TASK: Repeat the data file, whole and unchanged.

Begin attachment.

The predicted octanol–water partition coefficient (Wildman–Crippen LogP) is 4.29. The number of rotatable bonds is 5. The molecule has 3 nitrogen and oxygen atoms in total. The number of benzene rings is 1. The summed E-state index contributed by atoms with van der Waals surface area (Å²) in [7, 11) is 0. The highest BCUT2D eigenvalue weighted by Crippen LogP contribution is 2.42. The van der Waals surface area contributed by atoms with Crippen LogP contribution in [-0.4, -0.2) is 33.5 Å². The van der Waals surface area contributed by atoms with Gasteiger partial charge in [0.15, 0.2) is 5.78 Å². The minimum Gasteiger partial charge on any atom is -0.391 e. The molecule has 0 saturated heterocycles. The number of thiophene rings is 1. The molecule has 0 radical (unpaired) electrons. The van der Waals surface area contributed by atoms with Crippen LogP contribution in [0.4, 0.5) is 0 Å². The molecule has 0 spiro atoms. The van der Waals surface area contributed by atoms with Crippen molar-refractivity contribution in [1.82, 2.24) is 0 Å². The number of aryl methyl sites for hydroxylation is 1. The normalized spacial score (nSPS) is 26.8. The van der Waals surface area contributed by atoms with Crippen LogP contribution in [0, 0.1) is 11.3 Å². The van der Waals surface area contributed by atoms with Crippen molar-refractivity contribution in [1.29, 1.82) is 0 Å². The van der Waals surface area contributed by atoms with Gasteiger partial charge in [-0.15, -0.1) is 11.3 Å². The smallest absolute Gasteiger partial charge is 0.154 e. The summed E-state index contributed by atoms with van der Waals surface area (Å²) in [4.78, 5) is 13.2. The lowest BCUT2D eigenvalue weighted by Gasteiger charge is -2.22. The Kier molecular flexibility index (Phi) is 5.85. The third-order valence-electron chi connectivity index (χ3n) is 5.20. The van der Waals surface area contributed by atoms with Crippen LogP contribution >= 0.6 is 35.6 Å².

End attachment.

The predicted octanol–water partition coefficient (Wildman–Crippen LogP) is 4.29. The number of rotatable bonds is 5. The molecule has 3 nitrogen and oxygen atoms in total. The number of benzene rings is 1. The summed E-state index contributed by atoms with van der Waals surface area (Å²) in [7, 11) is 0. The highest BCUT2D eigenvalue weighted by Crippen LogP contribution is 2.42. The van der Waals surface area contributed by atoms with Crippen LogP contribution in [-0.4, -0.2) is 33.5 Å². The van der Waals surface area contributed by atoms with Gasteiger partial charge in [0.15, 0.2) is 5.78 Å². The minimum Gasteiger partial charge on any atom is -0.391 e. The molecule has 0 saturated heterocycles. The number of thiophene rings is 1. The molecule has 0 radical (unpaired) electrons. The van der Waals surface area contributed by atoms with Crippen LogP contribution in [0.4, 0.5) is 0 Å². The molecule has 0 spiro atoms. The van der Waals surface area contributed by atoms with Crippen molar-refractivity contribution in [1.82, 2.24) is 0 Å². The number of aryl methyl sites for hydroxylation is 1. The normalized spacial score (nSPS) is 26.8. The van der Waals surface area contributed by atoms with Crippen LogP contribution in [0, 0.1) is 11.3 Å². The van der Waals surface area contributed by atoms with Crippen molar-refractivity contribution in [1.29, 1.82) is 0 Å². The van der Waals surface area contributed by atoms with Gasteiger partial charge in [-0.15, -0.1) is 11.3 Å². The smallest absolute Gasteiger partial charge is 0.154 e. The summed E-state index contributed by atoms with van der Waals surface area (Å²) in [4.78, 5) is 13.2. The lowest BCUT2D eigenvalue weighted by Gasteiger charge is -2.22. The Kier molecular flexibility index (Phi) is 5.85. The third-order valence-electron chi connectivity index (χ3n) is 5.20. The van der Waals surface area contributed by atoms with Crippen LogP contribution >= 0.6 is 35.6 Å².